Mercy Killing Essay

1569 Words 7 Pages
The applied moral issue of euthanasia, or mercy killing, concerns whether it is morally acceptable for a third party, such as a physician, to end the life of a terminally ill patient who is in intense pain. I will go further into the facts of this in my paper.

The euthanasia controversy is part of a larger issue concerning the right to die.
Staunch defenders of personal liberty argue that all of us are morally entitled to end our lives when we see fit. Thus, according to these people, suicide is in principle morally permissible. For health care workers, the issue of the right to die is most prominent when a patient in their care is terminally ill, is in intense pain, and voluntarily chooses to end their life to escape prolonged
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During the Renaissance, English humanist Thomas More defended Euthanasia in book Utopia. More describes in idealic terms the function of hospitals. Hospital workers watch after patients with tender care and do everything in their power to cure illnesses. However, when a patient has a torturous and incurable illness, the patient has the option to die, either through starvation or opium. In New Atlantis, British philosopher Francis Bacon writes that physicians are "not only to restore the health, but to ease pain and dolours; and not only when such mitigation may conduce to recovery, but when it may serve to make a fair and easy passage."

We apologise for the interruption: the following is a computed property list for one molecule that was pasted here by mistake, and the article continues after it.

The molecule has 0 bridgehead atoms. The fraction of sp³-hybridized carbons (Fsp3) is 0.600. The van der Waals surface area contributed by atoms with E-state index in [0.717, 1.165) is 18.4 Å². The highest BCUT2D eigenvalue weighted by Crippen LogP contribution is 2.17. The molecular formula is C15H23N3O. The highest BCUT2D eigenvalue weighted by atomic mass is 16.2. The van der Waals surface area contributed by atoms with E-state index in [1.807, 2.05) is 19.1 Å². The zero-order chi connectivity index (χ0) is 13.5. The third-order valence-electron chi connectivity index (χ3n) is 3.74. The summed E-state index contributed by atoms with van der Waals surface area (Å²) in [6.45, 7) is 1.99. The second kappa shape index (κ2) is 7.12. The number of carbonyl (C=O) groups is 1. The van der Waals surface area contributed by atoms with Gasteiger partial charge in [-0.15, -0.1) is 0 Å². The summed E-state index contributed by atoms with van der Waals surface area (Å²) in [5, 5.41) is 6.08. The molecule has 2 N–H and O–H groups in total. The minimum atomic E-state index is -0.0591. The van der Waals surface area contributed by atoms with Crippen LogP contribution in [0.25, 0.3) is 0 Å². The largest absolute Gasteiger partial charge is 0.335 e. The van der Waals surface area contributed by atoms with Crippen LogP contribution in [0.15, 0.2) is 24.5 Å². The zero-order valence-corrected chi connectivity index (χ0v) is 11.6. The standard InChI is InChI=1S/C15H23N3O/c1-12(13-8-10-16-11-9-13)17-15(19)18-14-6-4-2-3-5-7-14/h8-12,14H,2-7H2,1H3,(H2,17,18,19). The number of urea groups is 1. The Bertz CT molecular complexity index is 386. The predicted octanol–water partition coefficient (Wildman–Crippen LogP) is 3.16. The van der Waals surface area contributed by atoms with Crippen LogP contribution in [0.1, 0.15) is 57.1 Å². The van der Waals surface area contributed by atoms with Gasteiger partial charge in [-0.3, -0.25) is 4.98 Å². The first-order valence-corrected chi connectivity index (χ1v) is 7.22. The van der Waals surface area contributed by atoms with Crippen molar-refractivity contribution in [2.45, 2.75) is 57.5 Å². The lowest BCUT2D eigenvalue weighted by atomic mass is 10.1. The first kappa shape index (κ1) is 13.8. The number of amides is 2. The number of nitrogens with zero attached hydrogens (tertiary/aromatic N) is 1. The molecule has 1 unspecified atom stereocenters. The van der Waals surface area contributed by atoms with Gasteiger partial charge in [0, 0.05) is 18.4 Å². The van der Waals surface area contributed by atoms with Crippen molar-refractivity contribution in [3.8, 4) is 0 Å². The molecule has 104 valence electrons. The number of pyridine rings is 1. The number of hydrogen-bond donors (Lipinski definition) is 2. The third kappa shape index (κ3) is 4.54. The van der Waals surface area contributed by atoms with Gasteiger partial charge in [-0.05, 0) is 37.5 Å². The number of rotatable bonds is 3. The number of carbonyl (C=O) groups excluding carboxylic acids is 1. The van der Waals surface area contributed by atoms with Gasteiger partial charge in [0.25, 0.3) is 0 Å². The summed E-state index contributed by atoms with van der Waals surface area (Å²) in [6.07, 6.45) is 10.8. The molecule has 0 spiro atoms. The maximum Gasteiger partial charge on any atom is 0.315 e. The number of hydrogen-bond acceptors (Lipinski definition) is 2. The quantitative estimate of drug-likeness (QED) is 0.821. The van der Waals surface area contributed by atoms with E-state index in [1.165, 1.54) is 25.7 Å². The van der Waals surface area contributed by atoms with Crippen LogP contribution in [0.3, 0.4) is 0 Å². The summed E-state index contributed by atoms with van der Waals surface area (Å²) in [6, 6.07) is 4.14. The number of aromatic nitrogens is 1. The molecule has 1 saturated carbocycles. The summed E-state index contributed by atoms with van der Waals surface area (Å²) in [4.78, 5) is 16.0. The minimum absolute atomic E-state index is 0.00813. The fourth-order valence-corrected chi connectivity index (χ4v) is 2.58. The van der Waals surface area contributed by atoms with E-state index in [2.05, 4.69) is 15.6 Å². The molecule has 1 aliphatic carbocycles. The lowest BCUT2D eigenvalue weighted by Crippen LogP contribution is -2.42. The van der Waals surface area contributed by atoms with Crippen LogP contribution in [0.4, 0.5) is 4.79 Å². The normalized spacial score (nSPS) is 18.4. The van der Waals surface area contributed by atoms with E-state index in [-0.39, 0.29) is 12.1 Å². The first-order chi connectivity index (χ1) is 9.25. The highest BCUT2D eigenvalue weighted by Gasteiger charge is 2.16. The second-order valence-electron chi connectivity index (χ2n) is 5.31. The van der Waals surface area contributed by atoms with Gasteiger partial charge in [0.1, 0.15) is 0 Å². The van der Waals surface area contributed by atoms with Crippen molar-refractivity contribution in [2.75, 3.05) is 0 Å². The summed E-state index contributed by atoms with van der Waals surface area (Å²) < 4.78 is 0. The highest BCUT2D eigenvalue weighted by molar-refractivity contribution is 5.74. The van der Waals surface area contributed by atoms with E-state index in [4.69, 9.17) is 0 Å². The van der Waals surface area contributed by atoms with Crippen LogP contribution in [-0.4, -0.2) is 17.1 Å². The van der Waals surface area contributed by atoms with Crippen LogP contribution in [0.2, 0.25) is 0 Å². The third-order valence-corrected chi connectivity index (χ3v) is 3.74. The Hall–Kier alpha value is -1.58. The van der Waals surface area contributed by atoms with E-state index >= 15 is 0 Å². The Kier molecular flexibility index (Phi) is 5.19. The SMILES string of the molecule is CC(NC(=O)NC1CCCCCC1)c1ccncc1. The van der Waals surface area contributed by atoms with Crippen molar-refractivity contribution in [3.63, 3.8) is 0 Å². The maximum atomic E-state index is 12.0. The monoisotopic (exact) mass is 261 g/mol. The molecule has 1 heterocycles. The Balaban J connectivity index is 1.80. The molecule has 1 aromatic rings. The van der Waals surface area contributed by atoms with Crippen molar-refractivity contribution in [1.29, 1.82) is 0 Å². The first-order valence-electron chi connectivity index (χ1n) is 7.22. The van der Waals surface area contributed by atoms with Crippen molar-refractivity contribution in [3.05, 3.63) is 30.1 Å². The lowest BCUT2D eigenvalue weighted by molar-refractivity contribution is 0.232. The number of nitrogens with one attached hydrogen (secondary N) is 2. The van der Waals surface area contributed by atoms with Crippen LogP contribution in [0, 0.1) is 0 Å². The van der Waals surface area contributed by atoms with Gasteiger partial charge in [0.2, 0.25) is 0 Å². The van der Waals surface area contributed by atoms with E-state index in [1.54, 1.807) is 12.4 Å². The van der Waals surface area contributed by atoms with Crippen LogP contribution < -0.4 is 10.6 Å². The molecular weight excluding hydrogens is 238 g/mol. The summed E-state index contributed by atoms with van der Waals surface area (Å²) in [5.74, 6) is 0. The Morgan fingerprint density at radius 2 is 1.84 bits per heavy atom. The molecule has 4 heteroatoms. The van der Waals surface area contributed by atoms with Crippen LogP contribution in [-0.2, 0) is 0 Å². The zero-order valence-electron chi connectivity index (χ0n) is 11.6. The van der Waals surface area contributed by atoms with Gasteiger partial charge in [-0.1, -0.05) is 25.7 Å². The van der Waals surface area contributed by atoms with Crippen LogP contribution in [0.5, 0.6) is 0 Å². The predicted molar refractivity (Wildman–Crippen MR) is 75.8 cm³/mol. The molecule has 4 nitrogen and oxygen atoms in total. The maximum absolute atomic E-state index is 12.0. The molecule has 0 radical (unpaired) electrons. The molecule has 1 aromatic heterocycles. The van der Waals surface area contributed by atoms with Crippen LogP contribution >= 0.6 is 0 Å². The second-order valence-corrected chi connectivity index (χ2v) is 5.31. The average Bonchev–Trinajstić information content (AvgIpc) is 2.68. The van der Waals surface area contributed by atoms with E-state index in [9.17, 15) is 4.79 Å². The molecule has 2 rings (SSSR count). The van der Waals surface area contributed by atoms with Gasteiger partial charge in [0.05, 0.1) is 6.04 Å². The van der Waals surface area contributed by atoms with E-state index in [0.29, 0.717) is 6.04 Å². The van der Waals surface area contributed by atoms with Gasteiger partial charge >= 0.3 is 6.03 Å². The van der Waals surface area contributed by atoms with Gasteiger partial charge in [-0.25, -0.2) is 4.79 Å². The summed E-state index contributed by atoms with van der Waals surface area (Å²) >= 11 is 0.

One of the most cited contemporarily discussions on the subject of euthanasia is
"Active and Passive Euthanasia", by University of Alabama philosophy professor
James Rachels. Rachels argues that there is no moral difference between actively killing a patient and passively allowing the patient to die. Thus, it is less cruel for physicians to use active procedures of mercy killing. Rachels argues that, from a strictly moral standpoint, there is no difference between passive and active euthanasia. He begins by noting that the AMA (American Medical Association) prohibits active euthanasia, yet allows passive euthanasia. He offers two arguments for why physicians should place passive euthanasia in the same category as active euthanasia. First,

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